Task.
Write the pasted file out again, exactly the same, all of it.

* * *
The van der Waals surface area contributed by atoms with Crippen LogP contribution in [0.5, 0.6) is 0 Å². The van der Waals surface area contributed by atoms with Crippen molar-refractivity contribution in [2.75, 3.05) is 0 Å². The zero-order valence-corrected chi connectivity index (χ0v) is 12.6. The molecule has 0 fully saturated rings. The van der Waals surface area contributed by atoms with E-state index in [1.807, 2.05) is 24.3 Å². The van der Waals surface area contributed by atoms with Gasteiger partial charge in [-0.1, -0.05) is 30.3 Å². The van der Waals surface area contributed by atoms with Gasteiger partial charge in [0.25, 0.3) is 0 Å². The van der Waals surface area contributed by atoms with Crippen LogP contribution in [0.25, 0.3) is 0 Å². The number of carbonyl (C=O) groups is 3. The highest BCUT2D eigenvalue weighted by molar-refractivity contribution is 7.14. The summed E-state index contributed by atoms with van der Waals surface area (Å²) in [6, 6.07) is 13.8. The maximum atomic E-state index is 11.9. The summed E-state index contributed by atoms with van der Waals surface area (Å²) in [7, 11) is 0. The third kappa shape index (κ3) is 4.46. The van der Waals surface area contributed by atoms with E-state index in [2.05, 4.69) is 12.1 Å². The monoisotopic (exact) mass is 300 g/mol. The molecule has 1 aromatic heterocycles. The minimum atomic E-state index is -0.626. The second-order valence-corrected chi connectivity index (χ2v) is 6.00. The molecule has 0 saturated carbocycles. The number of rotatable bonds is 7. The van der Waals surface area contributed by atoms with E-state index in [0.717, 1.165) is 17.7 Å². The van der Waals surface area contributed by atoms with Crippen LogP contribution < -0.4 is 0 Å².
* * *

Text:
The van der Waals surface area contributed by atoms with Crippen LogP contribution in [0.5, 0.6) is 0 Å². The van der Waals surface area contributed by atoms with Crippen molar-refractivity contribution in [2.75, 3.05) is 0 Å². The zero-order valence-corrected chi connectivity index (χ0v) is 12.6. The molecule has 0 fully saturated rings. The van der Waals surface area contributed by atoms with E-state index in [1.807, 2.05) is 24.3 Å². The van der Waals surface area contributed by atoms with Gasteiger partial charge in [-0.1, -0.05) is 30.3 Å². The van der Waals surface area contributed by atoms with Gasteiger partial charge in [0.25, 0.3) is 0 Å². The van der Waals surface area contributed by atoms with Crippen LogP contribution in [0.25, 0.3) is 0 Å². The number of carbonyl (C=O) groups is 3. The highest BCUT2D eigenvalue weighted by molar-refractivity contribution is 7.14. The summed E-state index contributed by atoms with van der Waals surface area (Å²) in [6, 6.07) is 13.8. The maximum atomic E-state index is 11.9. The summed E-state index contributed by atoms with van der Waals surface area (Å²) in [7, 11) is 0. The third kappa shape index (κ3) is 4.46. The van der Waals surface area contributed by atoms with E-state index in [2.05, 4.69) is 12.1 Å². The monoisotopic (exact) mass is 300 g/mol. The molecule has 1 aromatic heterocycles. The minimum atomic E-state index is -0.626. The second-order valence-corrected chi connectivity index (χ2v) is 6.00. The molecule has 0 saturated carbocycles. The number of rotatable bonds is 7. The van der Waals surface area contributed by atoms with E-state index in [0.717, 1.165) is 17.7 Å². The van der Waals surface area contributed by atoms with Crippen LogP contribution < -0.4 is 0 Å².